Ugandan politician Robert Kyagulanyi, better known as pop star Bobi Wine, said Thursday he was determined to return to Kampala despite having been indicted for treason and allegedly beaten by police.
Kyagulanyi, 36, said he would return home after finishing medical treatment for injuries he said he sustained when Ugandan police detained and beat him.
"I want to go home, I still want to continue to call upon all Ugandans to stand up for what they believe in," said the reggae star, who entered parliament as an independent MP last year and was arrested last month after some of his supporters allegedly stoned President Yoweri Museveni's car.
"There is a treason charge against me and I believe many more charges will come," he told AFP in Washington. "I know I could go to prison, I still could be hanged, but also know I could be illegally assassinated. My driver was shot and killed while sitting in the same spot I'd been sitting just a few seconds before. I know everything is possible in Uganda."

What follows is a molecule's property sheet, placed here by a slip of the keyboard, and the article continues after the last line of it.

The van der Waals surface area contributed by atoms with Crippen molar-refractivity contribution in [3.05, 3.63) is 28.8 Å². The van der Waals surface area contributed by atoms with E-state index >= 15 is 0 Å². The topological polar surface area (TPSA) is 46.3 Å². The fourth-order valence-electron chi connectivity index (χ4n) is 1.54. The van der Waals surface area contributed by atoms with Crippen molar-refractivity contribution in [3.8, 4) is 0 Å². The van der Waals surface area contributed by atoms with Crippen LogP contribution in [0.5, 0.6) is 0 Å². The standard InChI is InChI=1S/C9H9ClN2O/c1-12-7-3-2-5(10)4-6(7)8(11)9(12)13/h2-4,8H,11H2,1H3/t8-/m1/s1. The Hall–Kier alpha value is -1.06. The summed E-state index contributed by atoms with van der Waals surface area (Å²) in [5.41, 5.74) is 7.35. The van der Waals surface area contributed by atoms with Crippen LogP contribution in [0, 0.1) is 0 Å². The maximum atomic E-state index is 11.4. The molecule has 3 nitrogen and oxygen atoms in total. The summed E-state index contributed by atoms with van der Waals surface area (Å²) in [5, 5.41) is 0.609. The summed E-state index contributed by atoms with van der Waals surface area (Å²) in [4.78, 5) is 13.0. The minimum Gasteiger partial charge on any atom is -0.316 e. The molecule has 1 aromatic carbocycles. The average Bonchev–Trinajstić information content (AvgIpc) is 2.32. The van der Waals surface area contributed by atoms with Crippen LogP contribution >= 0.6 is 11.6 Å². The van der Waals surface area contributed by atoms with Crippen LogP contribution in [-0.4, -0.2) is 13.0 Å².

Kyagulanyi has become a lightning rod for opposition sentiment against Museveni, the 74-year-old president who has ruled the country since 1986. After his arrest, police and soldiers violently put down protests against his treatment.
"I ask the US to stand with the oppressed, by stopping to facilitate the brutality," said the singer, wearing his trademark red beret and walking with a crutch. "The gun that shot my driver is an American gun. The forces of oppression are mainly funded by the USA."
His lawyer Robert Amsterdam also called on the US administration to "immediately" suspend military funding to Uganda and "launch immediately an investigation into the use of US equipment to torture Ugandan citizens."
He said he would call on the administration to sanction any abusers under the Magnitsky Act, which can prevent travel to the United States and freeze the US-based assets of individuals identified as human rights violators.
"American arms and US equipment have been used to torture Ugandans," he said.